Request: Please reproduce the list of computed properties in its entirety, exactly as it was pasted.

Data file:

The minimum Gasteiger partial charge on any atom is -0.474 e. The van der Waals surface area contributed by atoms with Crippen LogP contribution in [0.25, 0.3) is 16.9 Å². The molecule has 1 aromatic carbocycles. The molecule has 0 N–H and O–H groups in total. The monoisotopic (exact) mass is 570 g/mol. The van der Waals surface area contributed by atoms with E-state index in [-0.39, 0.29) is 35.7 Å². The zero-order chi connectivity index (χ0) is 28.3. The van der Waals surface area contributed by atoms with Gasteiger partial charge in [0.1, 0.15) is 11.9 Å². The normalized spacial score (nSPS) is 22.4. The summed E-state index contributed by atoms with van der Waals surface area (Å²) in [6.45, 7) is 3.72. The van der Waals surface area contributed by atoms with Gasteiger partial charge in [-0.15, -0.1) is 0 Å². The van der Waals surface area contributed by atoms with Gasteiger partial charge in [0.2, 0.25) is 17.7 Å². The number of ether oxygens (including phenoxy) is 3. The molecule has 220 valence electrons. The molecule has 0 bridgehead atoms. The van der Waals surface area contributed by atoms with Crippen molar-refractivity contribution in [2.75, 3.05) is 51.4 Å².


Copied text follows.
The minimum Gasteiger partial charge on any atom is -0.474 e. The van der Waals surface area contributed by atoms with Crippen LogP contribution in [0.25, 0.3) is 16.9 Å². The molecule has 1 aromatic carbocycles. The molecule has 0 N–H and O–H groups in total. The monoisotopic (exact) mass is 570 g/mol. The van der Waals surface area contributed by atoms with E-state index in [-0.39, 0.29) is 35.7 Å². The zero-order chi connectivity index (χ0) is 28.3. The van der Waals surface area contributed by atoms with Gasteiger partial charge in [0.1, 0.15) is 11.9 Å². The normalized spacial score (nSPS) is 22.4. The summed E-state index contributed by atoms with van der Waals surface area (Å²) in [6.45, 7) is 3.72. The van der Waals surface area contributed by atoms with Gasteiger partial charge in [-0.15, -0.1) is 0 Å². The van der Waals surface area contributed by atoms with Gasteiger partial charge in [0.2, 0.25) is 17.7 Å². The number of ether oxygens (including phenoxy) is 3. The molecule has 220 valence electrons. The molecule has 0 bridgehead atoms. The van der Waals surface area contributed by atoms with Crippen molar-refractivity contribution in [2.75, 3.05) is 51.4 Å².